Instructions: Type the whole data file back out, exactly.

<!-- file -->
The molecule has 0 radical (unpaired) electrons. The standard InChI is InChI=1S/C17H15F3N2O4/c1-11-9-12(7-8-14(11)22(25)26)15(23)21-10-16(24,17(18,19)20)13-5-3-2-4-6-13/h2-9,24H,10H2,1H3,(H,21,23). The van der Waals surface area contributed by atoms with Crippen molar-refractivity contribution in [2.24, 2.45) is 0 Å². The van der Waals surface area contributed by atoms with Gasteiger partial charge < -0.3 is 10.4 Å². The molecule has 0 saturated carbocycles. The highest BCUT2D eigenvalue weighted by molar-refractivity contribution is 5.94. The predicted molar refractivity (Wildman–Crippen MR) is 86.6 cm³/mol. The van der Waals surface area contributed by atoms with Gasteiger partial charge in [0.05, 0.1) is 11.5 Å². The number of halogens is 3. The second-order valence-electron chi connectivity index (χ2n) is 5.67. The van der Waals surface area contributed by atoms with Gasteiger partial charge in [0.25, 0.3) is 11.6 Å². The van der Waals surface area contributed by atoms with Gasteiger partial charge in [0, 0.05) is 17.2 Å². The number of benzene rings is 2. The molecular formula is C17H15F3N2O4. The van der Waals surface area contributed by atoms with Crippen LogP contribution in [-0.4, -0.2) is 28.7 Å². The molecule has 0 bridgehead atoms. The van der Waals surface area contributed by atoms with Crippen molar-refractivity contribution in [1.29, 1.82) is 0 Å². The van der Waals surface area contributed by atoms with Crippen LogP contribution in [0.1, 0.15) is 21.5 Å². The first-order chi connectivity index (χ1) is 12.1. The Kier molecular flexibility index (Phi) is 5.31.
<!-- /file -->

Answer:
The molecule has 0 radical (unpaired) electrons. The standard InChI is InChI=1S/C17H15F3N2O4/c1-11-9-12(7-8-14(11)22(25)26)15(23)21-10-16(24,17(18,19)20)13-5-3-2-4-6-13/h2-9,24H,10H2,1H3,(H,21,23). The van der Waals surface area contributed by atoms with Crippen molar-refractivity contribution in [2.24, 2.45) is 0 Å². The van der Waals surface area contributed by atoms with Gasteiger partial charge < -0.3 is 10.4 Å². The molecule has 0 saturated carbocycles. The highest BCUT2D eigenvalue weighted by molar-refractivity contribution is 5.94. The predicted molar refractivity (Wildman–Crippen MR) is 86.6 cm³/mol. The van der Waals surface area contributed by atoms with Gasteiger partial charge in [0.05, 0.1) is 11.5 Å². The number of halogens is 3. The second-order valence-electron chi connectivity index (χ2n) is 5.67. The van der Waals surface area contributed by atoms with Gasteiger partial charge in [0.25, 0.3) is 11.6 Å². The van der Waals surface area contributed by atoms with Gasteiger partial charge in [0, 0.05) is 17.2 Å². The number of benzene rings is 2. The molecular formula is C17H15F3N2O4. The van der Waals surface area contributed by atoms with Crippen LogP contribution in [-0.4, -0.2) is 28.7 Å². The molecule has 0 bridgehead atoms. The van der Waals surface area contributed by atoms with Crippen molar-refractivity contribution in [1.29, 1.82) is 0 Å². The van der Waals surface area contributed by atoms with Crippen LogP contribution in [0.1, 0.15) is 21.5 Å². The first-order chi connectivity index (χ1) is 12.1. The Kier molecular flexibility index (Phi) is 5.31.